I agree, most users could not build a Linux or BSD worksation and recompile software for their phones, but the packages are already provided by the community. Currently, on <http://ipkgfind.handhelds.org/>, you can find 36,714 software packages available, and ready to be installed on the Zaurus, or simialar OS on the same processor.

    When talking about capabilities of the various operating systems, I have to say the Microsoft OS sucks. I have a Samsung i700, that I am very unhappy with. I have made a few tweaks, like adding video capabilities using software from the Korean version. The US version only takes still shots. But aside from that, I can not do that much, and I am not happy with the software selections. The OS is the PocketPC 2003 version, and I have had a few crashes. No more than my Kyocera QCP 6035, but the Kyocera had a much better response, and was not a memory hog. The Palm had 8MB RAM, and worked great. The PocketPC Samsung has 64MB RAM, and I can't add much to it because everything is so bloated. The applications rarely close when you click on close. They usually sit in the background, using memory and processing power, making response time horrible. I have also lost data due to resets and power loss. Something I never had a problem with on the Kyocera. The fact is, the Windows OS is not designed for real time applications, and can not be configured that way. An example of this is when Microsof twas pushing hard to get in the the Telecom/Networking business. Our company made the mistake of buying a bunch of switches from Marconi, with Windows NT embedded OS, because they were cheap. Have you ever seen a BSOD on a switch. We have. This is not a good thing in the Healthcare or Telecom business. Since getting a $1.5 million credit torward new switches, we have not seen that garbage again.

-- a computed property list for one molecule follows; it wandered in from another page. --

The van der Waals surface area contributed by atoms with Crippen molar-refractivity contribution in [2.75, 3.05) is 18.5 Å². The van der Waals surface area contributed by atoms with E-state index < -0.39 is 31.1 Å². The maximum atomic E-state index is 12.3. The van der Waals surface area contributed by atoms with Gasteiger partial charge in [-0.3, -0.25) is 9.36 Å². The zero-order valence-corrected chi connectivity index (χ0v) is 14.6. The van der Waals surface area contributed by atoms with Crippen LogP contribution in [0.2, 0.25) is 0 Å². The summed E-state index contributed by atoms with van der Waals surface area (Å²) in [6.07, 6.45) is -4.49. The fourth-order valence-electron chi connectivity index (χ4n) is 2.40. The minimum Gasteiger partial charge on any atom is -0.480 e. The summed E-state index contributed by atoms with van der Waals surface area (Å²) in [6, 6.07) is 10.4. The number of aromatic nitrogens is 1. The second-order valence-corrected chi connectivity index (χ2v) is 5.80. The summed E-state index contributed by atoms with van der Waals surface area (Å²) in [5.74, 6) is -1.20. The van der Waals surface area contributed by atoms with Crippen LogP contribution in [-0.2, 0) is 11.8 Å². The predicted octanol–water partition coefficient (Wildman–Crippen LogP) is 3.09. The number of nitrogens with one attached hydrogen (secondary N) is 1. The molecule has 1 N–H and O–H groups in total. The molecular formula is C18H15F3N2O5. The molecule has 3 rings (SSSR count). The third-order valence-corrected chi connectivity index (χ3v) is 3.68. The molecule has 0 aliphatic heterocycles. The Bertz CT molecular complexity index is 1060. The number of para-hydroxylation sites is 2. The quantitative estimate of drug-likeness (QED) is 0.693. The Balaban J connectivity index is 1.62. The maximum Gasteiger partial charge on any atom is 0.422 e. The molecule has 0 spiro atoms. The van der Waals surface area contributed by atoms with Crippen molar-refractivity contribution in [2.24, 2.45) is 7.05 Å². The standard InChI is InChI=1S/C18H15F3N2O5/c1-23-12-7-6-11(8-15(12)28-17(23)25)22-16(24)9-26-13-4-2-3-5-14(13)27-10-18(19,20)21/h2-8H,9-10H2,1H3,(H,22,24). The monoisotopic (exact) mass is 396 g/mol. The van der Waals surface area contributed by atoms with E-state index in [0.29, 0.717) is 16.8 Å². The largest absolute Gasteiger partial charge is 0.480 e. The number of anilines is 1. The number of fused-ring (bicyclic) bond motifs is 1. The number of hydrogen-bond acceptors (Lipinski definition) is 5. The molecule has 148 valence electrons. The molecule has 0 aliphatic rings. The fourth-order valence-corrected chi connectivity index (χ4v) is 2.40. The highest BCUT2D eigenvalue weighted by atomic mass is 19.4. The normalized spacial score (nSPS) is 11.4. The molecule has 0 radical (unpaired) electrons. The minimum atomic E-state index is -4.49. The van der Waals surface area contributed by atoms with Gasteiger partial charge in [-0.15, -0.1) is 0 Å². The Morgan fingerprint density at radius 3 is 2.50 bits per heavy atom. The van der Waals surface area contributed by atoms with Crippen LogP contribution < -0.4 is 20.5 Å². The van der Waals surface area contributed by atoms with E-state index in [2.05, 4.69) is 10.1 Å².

Please, do us a favor. Use your contacts in the industry to let the cellcos know that we want choice. Bring the Linux handhelds to the US market and let us decide. If users choose Microsoft, fine. But at least make it a fair playing field and let us have a choice.
    dwlists@...
  • Time to end slave cells!

    I don't want a cell phone from Sprint or T-mobile. I want an unprotected cell phone so I can port it between carriers; insert a SIM card anywhere in the world and have local service where ever I am (bought one in Europe at the airport - pay as you go).
    The only way to get these is through eBay or connecting with some guy in a back alley in a cash transaction. Totally stupid! Some devices are very expensive even under a 2-3 year plan yet only marginally cheaper than unprotected. If I pay that kind of money I want the device to be mine - not one slaving me to the carrier.
    PS. My V600 is unprotected. I have SIMS in US, Canada, and Europe - and that's the way it should be for all!
    olngrumpy